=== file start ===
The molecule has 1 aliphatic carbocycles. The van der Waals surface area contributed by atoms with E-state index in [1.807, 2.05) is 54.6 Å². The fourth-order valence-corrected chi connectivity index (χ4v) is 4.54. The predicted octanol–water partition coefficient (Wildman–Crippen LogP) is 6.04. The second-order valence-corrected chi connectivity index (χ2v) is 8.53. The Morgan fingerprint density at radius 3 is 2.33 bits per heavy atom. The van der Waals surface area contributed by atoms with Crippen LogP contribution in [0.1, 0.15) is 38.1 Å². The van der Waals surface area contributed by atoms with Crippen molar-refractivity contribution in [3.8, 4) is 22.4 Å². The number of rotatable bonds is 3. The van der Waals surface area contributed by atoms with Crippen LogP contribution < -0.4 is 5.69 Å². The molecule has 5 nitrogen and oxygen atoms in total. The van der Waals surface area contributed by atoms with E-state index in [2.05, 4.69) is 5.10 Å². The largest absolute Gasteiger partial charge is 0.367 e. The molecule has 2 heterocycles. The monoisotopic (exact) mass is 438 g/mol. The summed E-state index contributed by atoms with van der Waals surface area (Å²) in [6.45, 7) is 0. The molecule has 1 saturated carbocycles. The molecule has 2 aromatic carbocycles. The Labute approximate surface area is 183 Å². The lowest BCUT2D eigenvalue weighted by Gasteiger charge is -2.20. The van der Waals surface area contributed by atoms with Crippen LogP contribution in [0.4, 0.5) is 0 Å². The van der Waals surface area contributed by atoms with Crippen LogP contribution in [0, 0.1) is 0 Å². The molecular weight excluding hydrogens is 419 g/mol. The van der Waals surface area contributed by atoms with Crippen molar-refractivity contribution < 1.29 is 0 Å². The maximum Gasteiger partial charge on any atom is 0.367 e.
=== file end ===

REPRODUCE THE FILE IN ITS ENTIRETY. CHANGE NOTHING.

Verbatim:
The molecule has 1 aliphatic carbocycles. The van der Waals surface area contributed by atoms with E-state index in [1.807, 2.05) is 54.6 Å². The fourth-order valence-corrected chi connectivity index (χ4v) is 4.54. The predicted octanol–water partition coefficient (Wildman–Crippen LogP) is 6.04. The second-order valence-corrected chi connectivity index (χ2v) is 8.53. The Morgan fingerprint density at radius 3 is 2.33 bits per heavy atom. The van der Waals surface area contributed by atoms with Crippen LogP contribution in [0.1, 0.15) is 38.1 Å². The van der Waals surface area contributed by atoms with Crippen molar-refractivity contribution in [3.8, 4) is 22.4 Å². The number of rotatable bonds is 3. The van der Waals surface area contributed by atoms with Crippen LogP contribution < -0.4 is 5.69 Å². The molecule has 5 nitrogen and oxygen atoms in total. The van der Waals surface area contributed by atoms with E-state index in [2.05, 4.69) is 5.10 Å². The largest absolute Gasteiger partial charge is 0.367 e. The molecule has 2 heterocycles. The monoisotopic (exact) mass is 438 g/mol. The summed E-state index contributed by atoms with van der Waals surface area (Å²) in [6.45, 7) is 0. The molecule has 1 saturated carbocycles. The molecule has 2 aromatic carbocycles. The Labute approximate surface area is 183 Å². The lowest BCUT2D eigenvalue weighted by Gasteiger charge is -2.20. The van der Waals surface area contributed by atoms with Crippen LogP contribution in [0.4, 0.5) is 0 Å². The van der Waals surface area contributed by atoms with Crippen LogP contribution in [0, 0.1) is 0 Å². The molecular weight excluding hydrogens is 419 g/mol. The van der Waals surface area contributed by atoms with Crippen molar-refractivity contribution < 1.29 is 0 Å². The maximum Gasteiger partial charge on any atom is 0.367 e.